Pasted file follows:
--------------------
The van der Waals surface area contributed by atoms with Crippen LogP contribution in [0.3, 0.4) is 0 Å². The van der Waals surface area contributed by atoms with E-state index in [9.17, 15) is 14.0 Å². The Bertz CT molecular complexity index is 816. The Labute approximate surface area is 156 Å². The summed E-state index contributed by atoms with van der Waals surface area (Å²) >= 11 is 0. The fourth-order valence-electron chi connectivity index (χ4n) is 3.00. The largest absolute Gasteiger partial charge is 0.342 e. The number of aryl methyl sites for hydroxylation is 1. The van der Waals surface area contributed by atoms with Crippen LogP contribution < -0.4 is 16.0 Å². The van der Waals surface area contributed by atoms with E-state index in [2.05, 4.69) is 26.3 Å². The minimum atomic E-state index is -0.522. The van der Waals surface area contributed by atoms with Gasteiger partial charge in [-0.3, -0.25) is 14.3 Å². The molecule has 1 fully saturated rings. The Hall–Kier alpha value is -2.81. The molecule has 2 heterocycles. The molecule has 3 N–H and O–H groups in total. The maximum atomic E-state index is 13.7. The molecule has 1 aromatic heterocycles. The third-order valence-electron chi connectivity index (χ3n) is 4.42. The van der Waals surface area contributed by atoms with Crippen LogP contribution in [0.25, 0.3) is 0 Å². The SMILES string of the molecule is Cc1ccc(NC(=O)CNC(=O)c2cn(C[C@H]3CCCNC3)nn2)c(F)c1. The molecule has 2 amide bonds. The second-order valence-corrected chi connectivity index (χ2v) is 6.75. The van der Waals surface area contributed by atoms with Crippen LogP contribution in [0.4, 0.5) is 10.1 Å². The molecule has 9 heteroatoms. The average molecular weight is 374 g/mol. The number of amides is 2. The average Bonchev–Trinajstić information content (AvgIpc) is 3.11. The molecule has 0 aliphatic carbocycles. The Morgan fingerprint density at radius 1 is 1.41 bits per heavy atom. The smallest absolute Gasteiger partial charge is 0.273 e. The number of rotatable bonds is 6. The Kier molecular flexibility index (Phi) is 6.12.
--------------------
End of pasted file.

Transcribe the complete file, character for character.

The van der Waals surface area contributed by atoms with Crippen LogP contribution in [0.3, 0.4) is 0 Å². The van der Waals surface area contributed by atoms with E-state index in [9.17, 15) is 14.0 Å². The Bertz CT molecular complexity index is 816. The Labute approximate surface area is 156 Å². The summed E-state index contributed by atoms with van der Waals surface area (Å²) >= 11 is 0. The fourth-order valence-electron chi connectivity index (χ4n) is 3.00. The largest absolute Gasteiger partial charge is 0.342 e. The number of aryl methyl sites for hydroxylation is 1. The van der Waals surface area contributed by atoms with Crippen LogP contribution < -0.4 is 16.0 Å². The van der Waals surface area contributed by atoms with E-state index in [2.05, 4.69) is 26.3 Å². The minimum atomic E-state index is -0.522. The van der Waals surface area contributed by atoms with Gasteiger partial charge in [-0.3, -0.25) is 14.3 Å². The molecule has 1 fully saturated rings. The Hall–Kier alpha value is -2.81. The molecule has 2 heterocycles. The molecule has 3 N–H and O–H groups in total. The maximum atomic E-state index is 13.7. The molecule has 1 aromatic heterocycles. The third-order valence-electron chi connectivity index (χ3n) is 4.42. The van der Waals surface area contributed by atoms with Crippen LogP contribution in [0.25, 0.3) is 0 Å². The SMILES string of the molecule is Cc1ccc(NC(=O)CNC(=O)c2cn(C[C@H]3CCCNC3)nn2)c(F)c1. The molecule has 2 amide bonds. The second-order valence-corrected chi connectivity index (χ2v) is 6.75. The van der Waals surface area contributed by atoms with Crippen LogP contribution in [0.4, 0.5) is 10.1 Å². The molecule has 9 heteroatoms. The average molecular weight is 374 g/mol. The number of amides is 2. The average Bonchev–Trinajstić information content (AvgIpc) is 3.11. The molecule has 0 aliphatic carbocycles. The Morgan fingerprint density at radius 1 is 1.41 bits per heavy atom. The smallest absolute Gasteiger partial charge is 0.273 e. The number of rotatable bonds is 6. The Kier molecular flexibility index (Phi) is 6.12.